A number of criminal barristers have expressed concerns at how the criminal courts are operating during the Covid-19 public health emergency.

On social media several barristers reported large crowds of people at the Central Criminal Court in particular this morning, and a lack of social distancing or hand sanitiser.

Senior Counsel, Bernard Condon said on Twitter that the arrangements were unacceptable.

He said in an effort to keep numbers down in the courtroom, more than 50 people were standing outside in a narrower space for more than an hour. 

He said the lack of hand sanitiser was also dangerous.

And he called on those who were deciding that the courts should sit, to do better and provide safe conditions.

Barrister Morgan Shelley described more than 80 people in the atrium of the Criminal courts.

He said there 40 people in Court 6 - where the presiding judge in the Central Criminal Court sits, and 30 more outside courts 6 and 7.

He said there was no hand sanitiser in or near the courtrooms on the upper floors.

And he said the courtroom doors were closed so everyone had to touch the handles.

It was impossible he said to keep two metres away from others.  And he said the court business being done, could mostly have been done by email.

He claimed there was no notice that cases would be staggered so everyone had to cram into the courtroom to be told orally. 

And he said there people there from all over the country.  He described it as a mess.

Barrister, Tony McGillycuddy, said the courts service needed to address these concerns urgently.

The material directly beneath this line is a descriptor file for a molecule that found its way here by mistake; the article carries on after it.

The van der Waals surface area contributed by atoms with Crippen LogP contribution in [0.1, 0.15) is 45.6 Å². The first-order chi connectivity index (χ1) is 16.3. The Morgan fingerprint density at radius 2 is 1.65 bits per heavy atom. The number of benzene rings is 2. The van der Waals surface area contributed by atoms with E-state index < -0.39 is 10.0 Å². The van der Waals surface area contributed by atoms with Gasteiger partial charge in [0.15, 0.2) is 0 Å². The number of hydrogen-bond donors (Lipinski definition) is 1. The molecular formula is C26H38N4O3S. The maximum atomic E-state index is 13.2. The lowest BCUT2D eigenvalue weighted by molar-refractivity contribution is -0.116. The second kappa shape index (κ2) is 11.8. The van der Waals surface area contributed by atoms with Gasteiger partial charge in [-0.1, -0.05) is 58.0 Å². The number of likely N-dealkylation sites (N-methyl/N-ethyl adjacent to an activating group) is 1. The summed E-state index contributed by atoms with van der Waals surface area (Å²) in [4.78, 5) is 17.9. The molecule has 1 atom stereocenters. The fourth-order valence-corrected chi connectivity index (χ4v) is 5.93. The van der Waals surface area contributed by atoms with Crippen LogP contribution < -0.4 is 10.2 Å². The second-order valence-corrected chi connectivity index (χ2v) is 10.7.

He said arrangements in the civil courts had improved vastly. 

But he said there were difficulties in the criminal courts which did not appear to have been addressed adequately. 

A number of criminal trials are also coming to a conclusion in the CCJ. Jurors have been deliberating in the main courtrooms instead of their smaller jury rooms and have been sitting apart from each other. 

Separately the district court has heard that 12 prisoners at the Dochas Centre women's unit in Mountjoy prisoners are in isolation because of the Covid-19 crisis.

Solicitor Tracy Horan told Judge Brian Smyth about the situation at the women's unit, while asking him to take into account the pandemic when dealing with her client who is facing theft charges.

The Courts Service has acknowledged there was a "glitch in the situation" this morning in the criminal courts.

In a statement it said Mondays are the busiest day in the Central Criminal Court and last Monday the process worked well - three cases at a time were taken into the courtroom with the judge's assistant calling the cases from outside the door.

The same number of cases were listed today as last Monday. 

But the statement said, an unexpected emergency application interrupted the plan and led to an unforeseen gathering of people near the court.

The Courts Service said that as a result of what happened today, they had taken a number of measures to ensure it would not reoccur.  The statement said they would be in touch with the relevant organisations regarding how to reduce the numbers of legal representatives that need to be present in court.

The service said they were appreciative of everyone's co operation as they worked to maintain their "high successes in social distancing to date, and in improving areas where they had not yet achieved the optimum result".

The statement continued that the corridors in the CCJ are wide and spacious, and some direct management along with the measures taken to date would improve the situation from tomorrow morning.

From tomorrow the Courts Service intends to further stagger lists and let people know in advance when they are expected to be there.  And they will have staff on duty to organise those waiting into safe and social spacing patterns.

The Courts Service says there has already been a dramatic lessening of the numbers required to attend courts. Most cases have been adjourned and do not require participants to attend in court.